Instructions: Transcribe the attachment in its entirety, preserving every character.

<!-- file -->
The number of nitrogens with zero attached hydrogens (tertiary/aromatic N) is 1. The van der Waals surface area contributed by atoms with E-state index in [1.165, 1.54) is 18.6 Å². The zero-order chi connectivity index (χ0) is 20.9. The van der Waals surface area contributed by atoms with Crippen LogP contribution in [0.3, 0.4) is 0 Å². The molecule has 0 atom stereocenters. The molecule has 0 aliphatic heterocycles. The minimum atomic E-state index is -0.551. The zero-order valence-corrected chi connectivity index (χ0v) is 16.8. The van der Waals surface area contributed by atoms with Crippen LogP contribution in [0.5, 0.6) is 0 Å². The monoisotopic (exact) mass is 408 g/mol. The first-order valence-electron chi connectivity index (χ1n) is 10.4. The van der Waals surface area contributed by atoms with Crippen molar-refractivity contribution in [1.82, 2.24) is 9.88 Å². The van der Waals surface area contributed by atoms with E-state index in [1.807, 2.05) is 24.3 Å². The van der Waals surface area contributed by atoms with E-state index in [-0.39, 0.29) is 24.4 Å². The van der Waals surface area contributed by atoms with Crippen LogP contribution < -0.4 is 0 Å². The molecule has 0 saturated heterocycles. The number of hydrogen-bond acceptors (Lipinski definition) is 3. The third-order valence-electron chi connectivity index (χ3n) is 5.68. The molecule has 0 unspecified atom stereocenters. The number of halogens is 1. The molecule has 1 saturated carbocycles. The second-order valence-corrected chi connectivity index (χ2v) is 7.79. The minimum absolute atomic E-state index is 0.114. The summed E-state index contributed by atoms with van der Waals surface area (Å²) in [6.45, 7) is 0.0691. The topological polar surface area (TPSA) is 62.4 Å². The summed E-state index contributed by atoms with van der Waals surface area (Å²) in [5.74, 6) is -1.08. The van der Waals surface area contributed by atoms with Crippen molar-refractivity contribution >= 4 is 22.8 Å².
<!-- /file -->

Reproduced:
The number of nitrogens with zero attached hydrogens (tertiary/aromatic N) is 1. The van der Waals surface area contributed by atoms with E-state index in [1.165, 1.54) is 18.6 Å². The zero-order chi connectivity index (χ0) is 20.9. The van der Waals surface area contributed by atoms with Crippen LogP contribution in [0.3, 0.4) is 0 Å². The molecule has 0 atom stereocenters. The molecule has 0 aliphatic heterocycles. The minimum atomic E-state index is -0.551. The zero-order valence-corrected chi connectivity index (χ0v) is 16.8. The van der Waals surface area contributed by atoms with Crippen LogP contribution in [0.5, 0.6) is 0 Å². The monoisotopic (exact) mass is 408 g/mol. The first-order valence-electron chi connectivity index (χ1n) is 10.4. The van der Waals surface area contributed by atoms with Crippen molar-refractivity contribution in [1.82, 2.24) is 9.88 Å². The van der Waals surface area contributed by atoms with E-state index in [1.807, 2.05) is 24.3 Å². The van der Waals surface area contributed by atoms with E-state index in [-0.39, 0.29) is 24.4 Å². The van der Waals surface area contributed by atoms with Crippen LogP contribution < -0.4 is 0 Å². The molecule has 0 saturated heterocycles. The number of hydrogen-bond acceptors (Lipinski definition) is 3. The third-order valence-electron chi connectivity index (χ3n) is 5.68. The molecule has 0 unspecified atom stereocenters. The number of halogens is 1. The molecule has 1 saturated carbocycles. The second-order valence-corrected chi connectivity index (χ2v) is 7.79. The minimum absolute atomic E-state index is 0.114. The summed E-state index contributed by atoms with van der Waals surface area (Å²) in [6.45, 7) is 0.0691. The topological polar surface area (TPSA) is 62.4 Å². The summed E-state index contributed by atoms with van der Waals surface area (Å²) in [5.74, 6) is -1.08. The van der Waals surface area contributed by atoms with Crippen molar-refractivity contribution >= 4 is 22.8 Å².